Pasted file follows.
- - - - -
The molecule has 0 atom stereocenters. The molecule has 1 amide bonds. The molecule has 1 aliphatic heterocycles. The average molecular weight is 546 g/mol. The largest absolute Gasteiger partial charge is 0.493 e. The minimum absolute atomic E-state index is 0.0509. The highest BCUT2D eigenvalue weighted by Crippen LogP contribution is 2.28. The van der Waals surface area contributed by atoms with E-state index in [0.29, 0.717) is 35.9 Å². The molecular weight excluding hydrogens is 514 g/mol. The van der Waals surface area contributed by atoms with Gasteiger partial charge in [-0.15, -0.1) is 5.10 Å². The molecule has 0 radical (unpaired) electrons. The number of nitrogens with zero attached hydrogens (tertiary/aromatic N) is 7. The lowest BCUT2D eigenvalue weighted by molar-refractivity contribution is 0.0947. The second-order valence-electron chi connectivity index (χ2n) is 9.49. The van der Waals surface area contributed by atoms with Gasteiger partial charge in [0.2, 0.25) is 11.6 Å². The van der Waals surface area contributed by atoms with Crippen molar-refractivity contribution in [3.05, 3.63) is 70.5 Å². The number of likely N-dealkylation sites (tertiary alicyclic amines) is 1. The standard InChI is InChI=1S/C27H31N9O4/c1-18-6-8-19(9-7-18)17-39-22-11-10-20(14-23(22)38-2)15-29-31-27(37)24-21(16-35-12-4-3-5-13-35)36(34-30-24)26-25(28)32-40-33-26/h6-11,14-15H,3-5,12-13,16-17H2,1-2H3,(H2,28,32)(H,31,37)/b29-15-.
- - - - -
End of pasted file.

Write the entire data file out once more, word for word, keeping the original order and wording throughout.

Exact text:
The molecule has 0 atom stereocenters. The molecule has 1 amide bonds. The molecule has 1 aliphatic heterocycles. The average molecular weight is 546 g/mol. The largest absolute Gasteiger partial charge is 0.493 e. The minimum absolute atomic E-state index is 0.0509. The highest BCUT2D eigenvalue weighted by Crippen LogP contribution is 2.28. The van der Waals surface area contributed by atoms with E-state index in [0.29, 0.717) is 35.9 Å². The molecular weight excluding hydrogens is 514 g/mol. The van der Waals surface area contributed by atoms with Gasteiger partial charge in [-0.15, -0.1) is 5.10 Å². The molecule has 0 radical (unpaired) electrons. The number of nitrogens with zero attached hydrogens (tertiary/aromatic N) is 7. The lowest BCUT2D eigenvalue weighted by molar-refractivity contribution is 0.0947. The second-order valence-electron chi connectivity index (χ2n) is 9.49. The van der Waals surface area contributed by atoms with Gasteiger partial charge in [0.2, 0.25) is 11.6 Å². The van der Waals surface area contributed by atoms with Crippen molar-refractivity contribution in [3.05, 3.63) is 70.5 Å². The number of likely N-dealkylation sites (tertiary alicyclic amines) is 1. The standard InChI is InChI=1S/C27H31N9O4/c1-18-6-8-19(9-7-18)17-39-22-11-10-20(14-23(22)38-2)15-29-31-27(37)24-21(16-35-12-4-3-5-13-35)36(34-30-24)26-25(28)32-40-33-26/h6-11,14-15H,3-5,12-13,16-17H2,1-2H3,(H2,28,32)(H,31,37)/b29-15-.